• 61.
    Rawshani, Nina
    et al.
    Sahlgrenska University Hospital, Östra Sjukhuset, Department of Emergency Medicine, Göteborg, Sweden.
    Rawshani, Araz
    University of Gothenburg, Department of Medicine, Göteborg, Sweden.
    Gelang, Carita
    University of Borås, The Pre-hospital Research Centre of Western Sweden, Prehospen, Borås, Sweden.
    Herlitz, Johan
    University of Borås, The Pre-hospital Research Centre of Western Sweden, Prehospen, Borås, Sweden.
    Bång, Angela
    University of Borås, School of Health Science, Borås, Sweden.
    Andersson, Jan-Otto
    Department of Ambulance and Prehospital Emergency Care, Skaraborg, Sweden.
    Gellerstedt, Martin
    University West, School of Business, Economics and IT, Divison of Informatics.
    Association between use of pre-hospital ECG and 30-day mortality: A large cohort study of patients experiencing chest pain2017In: International Journal of Cardiology, ISSN 0167-5273, E-ISSN 1874-1754, Vol. 248, no 1 December, p. 77-81Article in journal (Refereed)
    Abstract [en]

    Background

    In the assessment of patients with chest pain, there is support for the use of pre-hospital ECG in the literature and in the care guidelines. Using propensity score methods, we aim to examine whether the mere acquisition of a pre-hospital ECG among patients with chest pain affects the outcome (30-day mortality).

    Methods

    The association between pre-hospital ECG and 30-day mortality was studied in the overall cohort (n = 13151), as well as in the one-to-one matched cohort with 2524 patients not examined with pre-hospital ECG and 2524 patients examined with pre-hospital ECG.

    Results

    In the overall cohort, 21% (n = 2809) did not undergo an ECG tracing in the pre-hospital setting. Among those who had pain during transport, 14% (n = 1159) did not undergo a pre-hospital ECG while 32% (n = 1135) of those who did not have pain underwent an ECG tracing. In the overall cohort, the OR for 30-day mortality in patients who had a pre-hospital ECG, as compared with those who did not, was 0.63 (95% CI 0.05-0.79; p < 0.001). In the matched cohort, the OR was 0.65 (95% CI 0.49-0.85; p < 0.001). Using the propensity score, in the overall cohort, the corresponding HR was 0.65 (95% CI 0.58-0.74).

    Conclusion

    Using propensity score methods, we provide real-world data demonstrating that the adjusted risk of death was considerably lower among the cases in whoma pre-hospital ECG was used. The PH-ECG is underused among patients with chest discomfort and the mere acquisition of a pre-hospital ECG may reduce mortality.

  • 62.
    Rawshani, Nina
    et al.
    Varberg Hospital, Varberg, Halland County, Sweden.
    Rawshani, Araz
    University of Gothenburg, Department of Medicine, Göteborg, Sweden.
    Gelang, Carita
    University College of Borås, The Pre-hospital Research Centre of Western Sweden, Prehospen, Borås, Sweden.
    Herlitz, Johan
    University of Gothenburg, Department of Medicine, Göteborg, Sweden.
    Bång, Angela
    University of Borås, School of Health Science, Borås, Sweden.
    Andersson, Jan-Otto
    Ambulance Service, Skaraborg, Sweden.
    Gellerstedt, Martin
    University West, School of Business, Economics and IT, Divison of Law, Economics, Statistics and Politics.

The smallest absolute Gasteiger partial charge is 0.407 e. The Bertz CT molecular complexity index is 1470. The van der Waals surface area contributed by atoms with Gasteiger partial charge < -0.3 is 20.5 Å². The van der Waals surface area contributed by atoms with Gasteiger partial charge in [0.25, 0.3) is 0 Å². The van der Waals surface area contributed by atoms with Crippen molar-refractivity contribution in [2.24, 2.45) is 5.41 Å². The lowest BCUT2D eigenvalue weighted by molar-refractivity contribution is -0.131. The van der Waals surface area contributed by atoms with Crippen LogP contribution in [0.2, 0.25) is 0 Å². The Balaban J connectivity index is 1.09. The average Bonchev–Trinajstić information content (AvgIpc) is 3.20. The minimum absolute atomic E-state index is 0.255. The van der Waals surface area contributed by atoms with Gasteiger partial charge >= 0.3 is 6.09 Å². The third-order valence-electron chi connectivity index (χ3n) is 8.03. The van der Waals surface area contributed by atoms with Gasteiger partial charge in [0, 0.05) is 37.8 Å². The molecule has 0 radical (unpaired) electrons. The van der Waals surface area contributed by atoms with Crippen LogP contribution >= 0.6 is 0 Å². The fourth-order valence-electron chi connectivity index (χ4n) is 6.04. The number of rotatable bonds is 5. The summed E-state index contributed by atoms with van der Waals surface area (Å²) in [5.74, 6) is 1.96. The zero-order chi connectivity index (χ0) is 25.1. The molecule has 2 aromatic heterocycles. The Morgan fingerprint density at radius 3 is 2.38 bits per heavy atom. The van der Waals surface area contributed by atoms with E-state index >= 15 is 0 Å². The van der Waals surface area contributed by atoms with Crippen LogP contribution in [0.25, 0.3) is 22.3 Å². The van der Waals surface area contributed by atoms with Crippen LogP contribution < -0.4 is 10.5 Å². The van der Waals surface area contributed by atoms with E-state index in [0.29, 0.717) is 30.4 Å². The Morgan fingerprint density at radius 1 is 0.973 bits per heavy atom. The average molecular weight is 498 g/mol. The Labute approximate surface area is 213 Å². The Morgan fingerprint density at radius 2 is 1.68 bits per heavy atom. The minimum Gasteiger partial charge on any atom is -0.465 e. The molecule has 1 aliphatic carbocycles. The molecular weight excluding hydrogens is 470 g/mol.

Could ten questions asked by the dispatch center predict the outcome for patients with chest discomfort?2016In: International Journal of Cardiology, ISSN 0167-5273, E-ISSN 1874-1754, Vol. 209, no April, p. 223-225Article in journal (Refereed)
    Abstract [en]

    BACKGROUND AND AIMS: From 2009 to 2010, approximately 14,000 consecutive persons who called for the EMS due to chest discomfort were registered. From the seventh month, dispatchers ask 2285 patient ten pre-specified questions. We evaluate which of these questions was independently able to predict an acute coronary syndrome (ACS), life-threatening condition (LTC) and death.

    METHODS: The questions asked mainly dealt with previous history and type of symptoms, each with yes/no answers. The dispatcher took a decision on priority; 1) immediately with sirens/blue light; 2) EMS on the scene within 30min; 3) normal waiting time.We examined the relationship between the answers to these questions and subsequent dispatch priority, as well as outcome, in terms of ACS, LTC and all-cause mortality.

    RESULTS: 2285 patients (mean age 67years, 49% women) took part, of which 12% had a final diagnosis of ACS and 15% had a LTC. There was a significant relationship between all the ten questions and the priority given by dispatchers. Localisation of the discomfort to the center of the chest, more intensive pain, history of angina or myocardial infarction as well as experience of cold sweat were the most important predictors when evaluating the probability of ACS and LTC. Not breathing normally and having diabetes were related to 30-day mortality.

    CONCLUSIONS: Among individuals, who call for the EMS due to chest discomfort, the intensity and the localisation of the pain, as well as a history of ischemic heart disease, appeared to be the most strongly associated with outcome.

  • 63.
    Rönnberg, Katarina
    et al.
    Göteborg University, Department of Orthopaedics, Sahlgrenska University Hospital.
    Lind, B.
    Göteborg University, Department of Orthopaedics, Sahlgrenska University Hospital.
    Zoega, B.
    Department of Orthopaedics, Landspitali University Hospital, Reykjavik, Iceland.
    Gadeholt-Göthlin, G.
    Göteborg University, Sahlgrenska University Hospital, Department of Radiology .
    Halldin, K.
    Göteborg University, Department of Orthopaedics, Sahlgrenska University Hospital.
    Gellerstedt, Martin
    University West, Department of Economics and IT, Division of Computer Science and Informatics.
    Brisby, H.
    Göteborg University, Department of Orthopaedics, Sahlgrenska University Hospital.